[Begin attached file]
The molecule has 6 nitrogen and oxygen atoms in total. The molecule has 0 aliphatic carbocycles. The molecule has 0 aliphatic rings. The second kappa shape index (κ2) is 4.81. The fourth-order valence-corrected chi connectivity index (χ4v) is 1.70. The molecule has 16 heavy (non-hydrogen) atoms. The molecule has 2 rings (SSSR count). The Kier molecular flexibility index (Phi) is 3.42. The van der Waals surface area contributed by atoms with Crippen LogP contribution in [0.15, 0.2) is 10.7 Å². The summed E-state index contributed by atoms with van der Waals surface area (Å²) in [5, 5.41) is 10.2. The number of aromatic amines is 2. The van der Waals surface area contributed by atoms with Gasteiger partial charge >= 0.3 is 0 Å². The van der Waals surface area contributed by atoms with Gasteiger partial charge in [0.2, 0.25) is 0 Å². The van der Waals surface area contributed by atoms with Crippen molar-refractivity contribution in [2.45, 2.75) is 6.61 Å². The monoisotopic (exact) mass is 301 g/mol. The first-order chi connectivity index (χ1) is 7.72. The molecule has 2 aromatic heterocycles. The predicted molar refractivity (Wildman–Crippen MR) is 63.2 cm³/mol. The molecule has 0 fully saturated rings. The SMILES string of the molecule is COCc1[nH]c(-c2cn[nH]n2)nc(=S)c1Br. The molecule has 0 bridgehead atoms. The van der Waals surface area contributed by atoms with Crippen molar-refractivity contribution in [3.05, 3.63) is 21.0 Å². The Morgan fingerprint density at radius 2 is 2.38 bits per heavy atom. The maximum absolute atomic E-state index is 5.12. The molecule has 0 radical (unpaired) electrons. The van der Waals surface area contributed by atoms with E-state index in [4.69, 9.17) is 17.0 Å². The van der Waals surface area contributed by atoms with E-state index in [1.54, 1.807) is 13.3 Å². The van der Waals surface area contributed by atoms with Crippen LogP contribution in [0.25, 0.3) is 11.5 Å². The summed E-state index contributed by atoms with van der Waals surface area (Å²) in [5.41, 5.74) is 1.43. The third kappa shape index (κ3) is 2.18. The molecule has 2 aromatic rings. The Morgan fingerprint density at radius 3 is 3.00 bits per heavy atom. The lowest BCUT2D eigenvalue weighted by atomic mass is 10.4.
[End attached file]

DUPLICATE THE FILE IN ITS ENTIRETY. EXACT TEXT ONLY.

The molecule has 6 nitrogen and oxygen atoms in total. The molecule has 0 aliphatic carbocycles. The molecule has 0 aliphatic rings. The second kappa shape index (κ2) is 4.81. The fourth-order valence-corrected chi connectivity index (χ4v) is 1.70. The molecule has 16 heavy (non-hydrogen) atoms. The molecule has 2 rings (SSSR count). The Kier molecular flexibility index (Phi) is 3.42. The van der Waals surface area contributed by atoms with Crippen LogP contribution in [0.15, 0.2) is 10.7 Å². The summed E-state index contributed by atoms with van der Waals surface area (Å²) in [5, 5.41) is 10.2. The number of aromatic amines is 2. The van der Waals surface area contributed by atoms with Gasteiger partial charge >= 0.3 is 0 Å². The van der Waals surface area contributed by atoms with Gasteiger partial charge in [0.2, 0.25) is 0 Å². The van der Waals surface area contributed by atoms with Crippen molar-refractivity contribution in [2.45, 2.75) is 6.61 Å². The monoisotopic (exact) mass is 301 g/mol. The first-order chi connectivity index (χ1) is 7.72. The molecule has 2 aromatic heterocycles. The predicted molar refractivity (Wildman–Crippen MR) is 63.2 cm³/mol. The molecule has 0 fully saturated rings. The SMILES string of the molecule is COCc1[nH]c(-c2cn[nH]n2)nc(=S)c1Br. The molecule has 0 bridgehead atoms. The van der Waals surface area contributed by atoms with Crippen molar-refractivity contribution in [3.05, 3.63) is 21.0 Å². The Morgan fingerprint density at radius 2 is 2.38 bits per heavy atom. The maximum absolute atomic E-state index is 5.12. The molecule has 0 radical (unpaired) electrons. The van der Waals surface area contributed by atoms with E-state index in [4.69, 9.17) is 17.0 Å². The van der Waals surface area contributed by atoms with E-state index in [1.54, 1.807) is 13.3 Å². The van der Waals surface area contributed by atoms with Crippen LogP contribution in [0.25, 0.3) is 11.5 Å². The summed E-state index contributed by atoms with van der Waals surface area (Å²) in [5.41, 5.74) is 1.43. The third kappa shape index (κ3) is 2.18. The molecule has 2 aromatic rings. The Morgan fingerprint density at radius 3 is 3.00 bits per heavy atom. The lowest BCUT2D eigenvalue weighted by atomic mass is 10.4.